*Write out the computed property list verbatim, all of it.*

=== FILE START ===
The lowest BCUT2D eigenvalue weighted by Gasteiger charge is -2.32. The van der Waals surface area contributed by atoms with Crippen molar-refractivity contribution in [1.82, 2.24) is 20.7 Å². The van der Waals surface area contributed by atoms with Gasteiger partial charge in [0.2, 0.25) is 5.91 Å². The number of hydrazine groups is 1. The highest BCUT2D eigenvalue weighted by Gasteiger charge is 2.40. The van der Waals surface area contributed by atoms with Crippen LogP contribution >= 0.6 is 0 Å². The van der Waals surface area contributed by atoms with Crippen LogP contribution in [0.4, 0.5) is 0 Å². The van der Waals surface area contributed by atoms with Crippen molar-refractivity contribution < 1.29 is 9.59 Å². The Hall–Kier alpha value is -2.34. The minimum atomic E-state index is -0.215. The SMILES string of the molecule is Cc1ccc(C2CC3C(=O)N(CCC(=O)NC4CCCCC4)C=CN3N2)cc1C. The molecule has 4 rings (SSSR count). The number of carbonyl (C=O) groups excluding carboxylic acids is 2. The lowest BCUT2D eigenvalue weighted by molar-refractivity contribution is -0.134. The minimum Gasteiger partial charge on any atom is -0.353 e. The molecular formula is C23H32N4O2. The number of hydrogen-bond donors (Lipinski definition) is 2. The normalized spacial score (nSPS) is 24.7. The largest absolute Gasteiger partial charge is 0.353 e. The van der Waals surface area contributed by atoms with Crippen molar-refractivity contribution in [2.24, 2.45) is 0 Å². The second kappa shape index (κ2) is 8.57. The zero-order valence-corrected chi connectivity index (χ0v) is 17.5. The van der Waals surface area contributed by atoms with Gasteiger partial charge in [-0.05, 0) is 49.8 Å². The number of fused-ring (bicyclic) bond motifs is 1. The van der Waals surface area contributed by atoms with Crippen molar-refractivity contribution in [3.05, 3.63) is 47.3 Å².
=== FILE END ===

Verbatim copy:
The lowest BCUT2D eigenvalue weighted by Gasteiger charge is -2.32. The van der Waals surface area contributed by atoms with Crippen molar-refractivity contribution in [1.82, 2.24) is 20.7 Å². The van der Waals surface area contributed by atoms with Gasteiger partial charge in [0.2, 0.25) is 5.91 Å². The number of hydrazine groups is 1. The highest BCUT2D eigenvalue weighted by Gasteiger charge is 2.40. The van der Waals surface area contributed by atoms with Crippen LogP contribution >= 0.6 is 0 Å². The van der Waals surface area contributed by atoms with Crippen LogP contribution in [0.4, 0.5) is 0 Å². The van der Waals surface area contributed by atoms with Crippen molar-refractivity contribution < 1.29 is 9.59 Å². The Hall–Kier alpha value is -2.34. The minimum atomic E-state index is -0.215. The SMILES string of the molecule is Cc1ccc(C2CC3C(=O)N(CCC(=O)NC4CCCCC4)C=CN3N2)cc1C. The molecule has 4 rings (SSSR count). The number of carbonyl (C=O) groups excluding carboxylic acids is 2. The lowest BCUT2D eigenvalue weighted by molar-refractivity contribution is -0.134. The minimum Gasteiger partial charge on any atom is -0.353 e. The molecular formula is C23H32N4O2. The number of hydrogen-bond donors (Lipinski definition) is 2. The normalized spacial score (nSPS) is 24.7. The largest absolute Gasteiger partial charge is 0.353 e. The van der Waals surface area contributed by atoms with Crippen molar-refractivity contribution in [2.24, 2.45) is 0 Å². The second kappa shape index (κ2) is 8.57. The zero-order valence-corrected chi connectivity index (χ0v) is 17.5. The van der Waals surface area contributed by atoms with Gasteiger partial charge in [-0.05, 0) is 49.8 Å². The number of fused-ring (bicyclic) bond motifs is 1. The van der Waals surface area contributed by atoms with Crippen molar-refractivity contribution in [3.05, 3.63) is 47.3 Å².